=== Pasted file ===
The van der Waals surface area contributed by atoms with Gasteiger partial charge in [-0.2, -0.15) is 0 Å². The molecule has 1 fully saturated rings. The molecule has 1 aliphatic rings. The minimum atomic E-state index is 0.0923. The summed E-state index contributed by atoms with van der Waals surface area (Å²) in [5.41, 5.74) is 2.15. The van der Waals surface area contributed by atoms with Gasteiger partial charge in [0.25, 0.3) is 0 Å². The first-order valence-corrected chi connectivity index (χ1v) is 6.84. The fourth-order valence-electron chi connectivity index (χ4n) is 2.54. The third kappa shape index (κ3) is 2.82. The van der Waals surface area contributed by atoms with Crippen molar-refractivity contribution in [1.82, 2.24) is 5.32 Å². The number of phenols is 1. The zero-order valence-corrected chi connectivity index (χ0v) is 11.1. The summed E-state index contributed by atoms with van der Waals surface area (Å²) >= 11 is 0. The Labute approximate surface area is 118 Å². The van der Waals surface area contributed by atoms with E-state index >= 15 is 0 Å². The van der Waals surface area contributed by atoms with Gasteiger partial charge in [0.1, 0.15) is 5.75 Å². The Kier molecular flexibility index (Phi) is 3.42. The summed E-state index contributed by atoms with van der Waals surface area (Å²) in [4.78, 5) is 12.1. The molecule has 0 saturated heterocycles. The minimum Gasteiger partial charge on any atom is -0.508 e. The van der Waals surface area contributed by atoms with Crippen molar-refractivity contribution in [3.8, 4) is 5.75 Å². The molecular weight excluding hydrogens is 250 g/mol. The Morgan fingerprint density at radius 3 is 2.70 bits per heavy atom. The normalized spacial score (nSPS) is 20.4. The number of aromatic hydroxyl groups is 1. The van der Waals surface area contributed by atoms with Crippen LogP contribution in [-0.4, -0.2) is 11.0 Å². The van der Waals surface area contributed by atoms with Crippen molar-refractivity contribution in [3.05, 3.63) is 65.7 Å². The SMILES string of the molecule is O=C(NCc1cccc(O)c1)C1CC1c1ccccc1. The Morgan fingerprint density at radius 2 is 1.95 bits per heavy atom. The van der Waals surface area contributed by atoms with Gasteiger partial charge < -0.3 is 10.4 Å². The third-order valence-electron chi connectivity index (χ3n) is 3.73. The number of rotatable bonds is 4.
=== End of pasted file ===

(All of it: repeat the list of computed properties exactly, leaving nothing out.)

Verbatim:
The van der Waals surface area contributed by atoms with Gasteiger partial charge in [-0.2, -0.15) is 0 Å². The molecule has 1 fully saturated rings. The molecule has 1 aliphatic rings. The minimum atomic E-state index is 0.0923. The summed E-state index contributed by atoms with van der Waals surface area (Å²) in [5.41, 5.74) is 2.15. The van der Waals surface area contributed by atoms with Gasteiger partial charge in [0.25, 0.3) is 0 Å². The first-order valence-corrected chi connectivity index (χ1v) is 6.84. The fourth-order valence-electron chi connectivity index (χ4n) is 2.54. The third kappa shape index (κ3) is 2.82. The van der Waals surface area contributed by atoms with Crippen molar-refractivity contribution in [1.82, 2.24) is 5.32 Å². The number of phenols is 1. The zero-order valence-corrected chi connectivity index (χ0v) is 11.1. The summed E-state index contributed by atoms with van der Waals surface area (Å²) >= 11 is 0. The Labute approximate surface area is 118 Å². The van der Waals surface area contributed by atoms with E-state index >= 15 is 0 Å². The van der Waals surface area contributed by atoms with Gasteiger partial charge in [0.1, 0.15) is 5.75 Å². The Kier molecular flexibility index (Phi) is 3.42. The summed E-state index contributed by atoms with van der Waals surface area (Å²) in [4.78, 5) is 12.1. The molecule has 0 saturated heterocycles. The minimum Gasteiger partial charge on any atom is -0.508 e. The van der Waals surface area contributed by atoms with Crippen molar-refractivity contribution in [3.8, 4) is 5.75 Å². The molecular weight excluding hydrogens is 250 g/mol. The Morgan fingerprint density at radius 3 is 2.70 bits per heavy atom. The normalized spacial score (nSPS) is 20.4. The number of aromatic hydroxyl groups is 1. The van der Waals surface area contributed by atoms with Crippen LogP contribution in [-0.4, -0.2) is 11.0 Å². The van der Waals surface area contributed by atoms with Crippen molar-refractivity contribution in [3.05, 3.63) is 65.7 Å². The SMILES string of the molecule is O=C(NCc1cccc(O)c1)C1CC1c1ccccc1. The Morgan fingerprint density at radius 2 is 1.95 bits per heavy atom. The van der Waals surface area contributed by atoms with Gasteiger partial charge < -0.3 is 10.4 Å². The third-order valence-electron chi connectivity index (χ3n) is 3.73. The number of rotatable bonds is 4.